Iceland: Pink geyser artist defends work
An artist who controversially turned an Icelandic geyser bright pink has defended his work after coming in for criticism.
Marco Evaristti was slapped with a 100,000 Icelandic kronur ($740; £490) penalty for dyeing the famous Strokkur geyser using food colouring. The Danish-based Chilean artist has so far refused to pay up, and on Sunday he left Iceland without any objection from the police, the Morgunbladid website reports. Mr Evaristti says the dye he used to turn the hot spring pink was harmless, and that people's criticism shows their "concern, care and love for nature". It was part of a long-term project which, among other creations, has seen him dye a Saharan sandbank - and nearby sheep - pink.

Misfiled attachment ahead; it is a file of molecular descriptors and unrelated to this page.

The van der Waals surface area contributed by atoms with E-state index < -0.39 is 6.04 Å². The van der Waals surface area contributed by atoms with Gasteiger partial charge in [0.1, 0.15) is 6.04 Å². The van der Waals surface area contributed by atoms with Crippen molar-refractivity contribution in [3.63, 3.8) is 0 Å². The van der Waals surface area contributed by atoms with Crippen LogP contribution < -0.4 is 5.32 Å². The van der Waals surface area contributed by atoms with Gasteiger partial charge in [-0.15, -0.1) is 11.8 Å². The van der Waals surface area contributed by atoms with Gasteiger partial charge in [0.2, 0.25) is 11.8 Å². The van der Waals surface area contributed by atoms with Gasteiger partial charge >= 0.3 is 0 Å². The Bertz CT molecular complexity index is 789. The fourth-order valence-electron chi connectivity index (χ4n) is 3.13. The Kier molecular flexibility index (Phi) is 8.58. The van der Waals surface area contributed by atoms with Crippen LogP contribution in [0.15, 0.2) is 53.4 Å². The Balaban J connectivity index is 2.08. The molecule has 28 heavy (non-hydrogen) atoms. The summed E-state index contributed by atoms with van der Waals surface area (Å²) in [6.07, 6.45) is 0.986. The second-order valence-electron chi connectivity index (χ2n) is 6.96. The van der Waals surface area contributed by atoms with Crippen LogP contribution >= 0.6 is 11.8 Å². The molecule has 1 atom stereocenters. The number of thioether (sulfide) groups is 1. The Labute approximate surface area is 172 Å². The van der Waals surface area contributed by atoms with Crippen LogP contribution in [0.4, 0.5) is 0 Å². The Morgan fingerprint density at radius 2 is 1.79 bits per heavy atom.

The artist has faced a tirade of online hostility over the past few days, with many people accusing him of arrogance and disrespect for Iceland. "All artists choose their canvas, but when it goes so far as to potentially harming natural environments you have to know where to draw the line," reads one comment on Mr Evaristti's Facebook page. A smaller number defend the artist and criticise the tone of the debate. "I'm embarrassed by the way people talk to you," says one woman, who describes the pink geyser as "beautiful and thought-provoking". She adds: "I wish that people would act this way when some of the BIG companies and governments are truly ruining our nature!"
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